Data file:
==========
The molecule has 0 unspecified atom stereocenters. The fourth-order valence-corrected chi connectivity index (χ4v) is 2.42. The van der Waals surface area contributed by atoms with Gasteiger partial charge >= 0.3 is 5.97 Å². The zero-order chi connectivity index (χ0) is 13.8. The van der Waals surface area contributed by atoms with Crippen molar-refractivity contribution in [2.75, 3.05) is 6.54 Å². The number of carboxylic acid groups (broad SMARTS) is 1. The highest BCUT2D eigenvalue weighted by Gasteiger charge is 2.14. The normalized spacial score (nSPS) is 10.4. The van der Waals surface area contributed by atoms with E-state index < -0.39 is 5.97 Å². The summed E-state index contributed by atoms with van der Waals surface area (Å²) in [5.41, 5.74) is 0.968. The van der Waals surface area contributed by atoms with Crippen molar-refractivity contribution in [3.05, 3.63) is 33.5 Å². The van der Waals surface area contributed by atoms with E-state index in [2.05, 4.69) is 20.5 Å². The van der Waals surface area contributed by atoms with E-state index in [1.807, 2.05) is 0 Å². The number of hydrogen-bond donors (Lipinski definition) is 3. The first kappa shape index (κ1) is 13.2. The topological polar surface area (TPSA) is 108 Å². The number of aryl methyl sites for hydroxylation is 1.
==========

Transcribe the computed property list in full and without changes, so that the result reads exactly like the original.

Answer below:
The molecule has 0 unspecified atom stereocenters. The fourth-order valence-corrected chi connectivity index (χ4v) is 2.42. The van der Waals surface area contributed by atoms with Gasteiger partial charge >= 0.3 is 5.97 Å². The zero-order chi connectivity index (χ0) is 13.8. The van der Waals surface area contributed by atoms with Crippen molar-refractivity contribution in [2.75, 3.05) is 6.54 Å². The number of carboxylic acid groups (broad SMARTS) is 1. The highest BCUT2D eigenvalue weighted by Gasteiger charge is 2.14. The normalized spacial score (nSPS) is 10.4. The van der Waals surface area contributed by atoms with E-state index < -0.39 is 5.97 Å². The summed E-state index contributed by atoms with van der Waals surface area (Å²) in [5.41, 5.74) is 0.968. The van der Waals surface area contributed by atoms with Crippen molar-refractivity contribution in [3.05, 3.63) is 33.5 Å². The van der Waals surface area contributed by atoms with E-state index in [2.05, 4.69) is 20.5 Å². The van der Waals surface area contributed by atoms with E-state index in [1.807, 2.05) is 0 Å². The number of hydrogen-bond donors (Lipinski definition) is 3. The first kappa shape index (κ1) is 13.2. The topological polar surface area (TPSA) is 108 Å². The number of aryl methyl sites for hydroxylation is 1.